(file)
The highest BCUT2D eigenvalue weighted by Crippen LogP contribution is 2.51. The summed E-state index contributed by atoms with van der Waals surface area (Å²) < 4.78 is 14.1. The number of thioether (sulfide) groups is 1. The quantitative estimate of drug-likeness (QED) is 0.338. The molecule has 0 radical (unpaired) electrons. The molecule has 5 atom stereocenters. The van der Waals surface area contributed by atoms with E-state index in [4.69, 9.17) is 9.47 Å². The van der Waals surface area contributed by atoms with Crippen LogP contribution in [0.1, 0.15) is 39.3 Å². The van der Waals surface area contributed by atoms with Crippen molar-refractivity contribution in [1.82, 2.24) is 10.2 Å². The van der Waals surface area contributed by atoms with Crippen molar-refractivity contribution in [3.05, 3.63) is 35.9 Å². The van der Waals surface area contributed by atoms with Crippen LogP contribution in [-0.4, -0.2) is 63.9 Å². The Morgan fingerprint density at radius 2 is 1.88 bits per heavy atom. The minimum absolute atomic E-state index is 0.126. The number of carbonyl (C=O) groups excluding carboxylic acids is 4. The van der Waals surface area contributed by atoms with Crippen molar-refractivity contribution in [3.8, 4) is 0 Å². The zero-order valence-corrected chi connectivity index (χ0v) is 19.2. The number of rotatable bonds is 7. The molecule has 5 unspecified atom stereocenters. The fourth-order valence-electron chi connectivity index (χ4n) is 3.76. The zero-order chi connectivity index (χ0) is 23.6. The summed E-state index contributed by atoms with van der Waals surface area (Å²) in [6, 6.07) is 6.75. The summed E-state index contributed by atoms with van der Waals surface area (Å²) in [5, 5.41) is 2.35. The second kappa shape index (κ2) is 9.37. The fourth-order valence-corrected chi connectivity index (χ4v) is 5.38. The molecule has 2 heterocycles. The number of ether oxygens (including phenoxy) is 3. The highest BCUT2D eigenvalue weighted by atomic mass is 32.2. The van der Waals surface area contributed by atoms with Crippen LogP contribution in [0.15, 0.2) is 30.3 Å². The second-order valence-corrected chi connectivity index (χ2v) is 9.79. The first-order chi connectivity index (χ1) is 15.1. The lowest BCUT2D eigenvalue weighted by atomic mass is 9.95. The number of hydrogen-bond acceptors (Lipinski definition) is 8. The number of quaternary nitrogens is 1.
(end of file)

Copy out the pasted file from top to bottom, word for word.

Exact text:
The highest BCUT2D eigenvalue weighted by Crippen LogP contribution is 2.51. The summed E-state index contributed by atoms with van der Waals surface area (Å²) < 4.78 is 14.1. The number of thioether (sulfide) groups is 1. The quantitative estimate of drug-likeness (QED) is 0.338. The molecule has 0 radical (unpaired) electrons. The molecule has 5 atom stereocenters. The van der Waals surface area contributed by atoms with E-state index in [4.69, 9.17) is 9.47 Å². The van der Waals surface area contributed by atoms with Crippen LogP contribution in [0.1, 0.15) is 39.3 Å². The van der Waals surface area contributed by atoms with Crippen molar-refractivity contribution in [1.82, 2.24) is 10.2 Å². The van der Waals surface area contributed by atoms with Crippen molar-refractivity contribution in [3.05, 3.63) is 35.9 Å². The van der Waals surface area contributed by atoms with Crippen LogP contribution in [-0.4, -0.2) is 63.9 Å². The Morgan fingerprint density at radius 2 is 1.88 bits per heavy atom. The minimum absolute atomic E-state index is 0.126. The number of carbonyl (C=O) groups excluding carboxylic acids is 4. The van der Waals surface area contributed by atoms with Crippen molar-refractivity contribution in [3.8, 4) is 0 Å². The zero-order valence-corrected chi connectivity index (χ0v) is 19.2. The number of rotatable bonds is 7. The molecule has 5 unspecified atom stereocenters. The fourth-order valence-electron chi connectivity index (χ4n) is 3.76. The zero-order chi connectivity index (χ0) is 23.6. The summed E-state index contributed by atoms with van der Waals surface area (Å²) in [6, 6.07) is 6.75. The summed E-state index contributed by atoms with van der Waals surface area (Å²) in [5, 5.41) is 2.35. The second kappa shape index (κ2) is 9.37. The fourth-order valence-corrected chi connectivity index (χ4v) is 5.38. The molecule has 2 heterocycles. The number of ether oxygens (including phenoxy) is 3. The highest BCUT2D eigenvalue weighted by atomic mass is 32.2. The van der Waals surface area contributed by atoms with Crippen LogP contribution in [0.15, 0.2) is 30.3 Å². The second-order valence-corrected chi connectivity index (χ2v) is 9.79. The first-order chi connectivity index (χ1) is 15.1. The lowest BCUT2D eigenvalue weighted by atomic mass is 9.95. The number of hydrogen-bond acceptors (Lipinski definition) is 8. The number of quaternary nitrogens is 1.